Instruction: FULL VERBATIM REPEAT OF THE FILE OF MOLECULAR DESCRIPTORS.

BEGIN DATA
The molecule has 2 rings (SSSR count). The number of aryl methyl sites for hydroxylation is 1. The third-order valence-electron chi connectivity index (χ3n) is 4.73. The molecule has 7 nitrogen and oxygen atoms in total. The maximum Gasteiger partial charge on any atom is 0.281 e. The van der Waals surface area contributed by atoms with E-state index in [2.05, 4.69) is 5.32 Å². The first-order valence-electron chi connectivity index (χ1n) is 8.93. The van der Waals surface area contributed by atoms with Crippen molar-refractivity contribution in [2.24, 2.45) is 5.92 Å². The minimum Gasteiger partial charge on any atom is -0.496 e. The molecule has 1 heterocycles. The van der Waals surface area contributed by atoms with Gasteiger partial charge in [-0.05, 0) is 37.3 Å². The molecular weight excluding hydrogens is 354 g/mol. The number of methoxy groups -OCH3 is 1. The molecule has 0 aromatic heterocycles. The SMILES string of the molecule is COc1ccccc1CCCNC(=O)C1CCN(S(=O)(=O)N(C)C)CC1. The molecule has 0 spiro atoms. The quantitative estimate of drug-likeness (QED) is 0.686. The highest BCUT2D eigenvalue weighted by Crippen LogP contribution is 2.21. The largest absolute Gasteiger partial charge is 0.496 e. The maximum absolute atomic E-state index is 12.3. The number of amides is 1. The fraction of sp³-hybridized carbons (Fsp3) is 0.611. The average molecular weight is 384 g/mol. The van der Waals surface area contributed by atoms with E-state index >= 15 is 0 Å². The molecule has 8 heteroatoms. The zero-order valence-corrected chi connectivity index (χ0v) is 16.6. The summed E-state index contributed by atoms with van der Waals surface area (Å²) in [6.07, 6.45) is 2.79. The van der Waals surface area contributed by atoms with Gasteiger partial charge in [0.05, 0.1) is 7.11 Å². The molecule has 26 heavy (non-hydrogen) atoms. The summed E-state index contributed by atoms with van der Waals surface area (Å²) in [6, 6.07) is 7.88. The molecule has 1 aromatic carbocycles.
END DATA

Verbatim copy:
The molecule has 2 rings (SSSR count). The number of aryl methyl sites for hydroxylation is 1. The third-order valence-electron chi connectivity index (χ3n) is 4.73. The molecule has 7 nitrogen and oxygen atoms in total. The maximum Gasteiger partial charge on any atom is 0.281 e. The van der Waals surface area contributed by atoms with E-state index in [2.05, 4.69) is 5.32 Å². The first-order valence-electron chi connectivity index (χ1n) is 8.93. The van der Waals surface area contributed by atoms with Crippen molar-refractivity contribution in [2.24, 2.45) is 5.92 Å². The minimum Gasteiger partial charge on any atom is -0.496 e. The molecule has 1 heterocycles. The van der Waals surface area contributed by atoms with Gasteiger partial charge in [-0.05, 0) is 37.3 Å². The molecular weight excluding hydrogens is 354 g/mol. The number of methoxy groups -OCH3 is 1. The molecule has 0 aromatic heterocycles. The SMILES string of the molecule is COc1ccccc1CCCNC(=O)C1CCN(S(=O)(=O)N(C)C)CC1. The molecule has 0 spiro atoms. The quantitative estimate of drug-likeness (QED) is 0.686. The highest BCUT2D eigenvalue weighted by Crippen LogP contribution is 2.21. The largest absolute Gasteiger partial charge is 0.496 e. The maximum absolute atomic E-state index is 12.3. The number of amides is 1. The fraction of sp³-hybridized carbons (Fsp3) is 0.611. The average molecular weight is 384 g/mol. The van der Waals surface area contributed by atoms with E-state index >= 15 is 0 Å². The molecule has 8 heteroatoms. The zero-order valence-corrected chi connectivity index (χ0v) is 16.6. The summed E-state index contributed by atoms with van der Waals surface area (Å²) in [6.07, 6.45) is 2.79. The van der Waals surface area contributed by atoms with Gasteiger partial charge in [0.05, 0.1) is 7.11 Å². The molecule has 26 heavy (non-hydrogen) atoms. The summed E-state index contributed by atoms with van der Waals surface area (Å²) in [6, 6.07) is 7.88. The molecule has 1 aromatic carbocycles.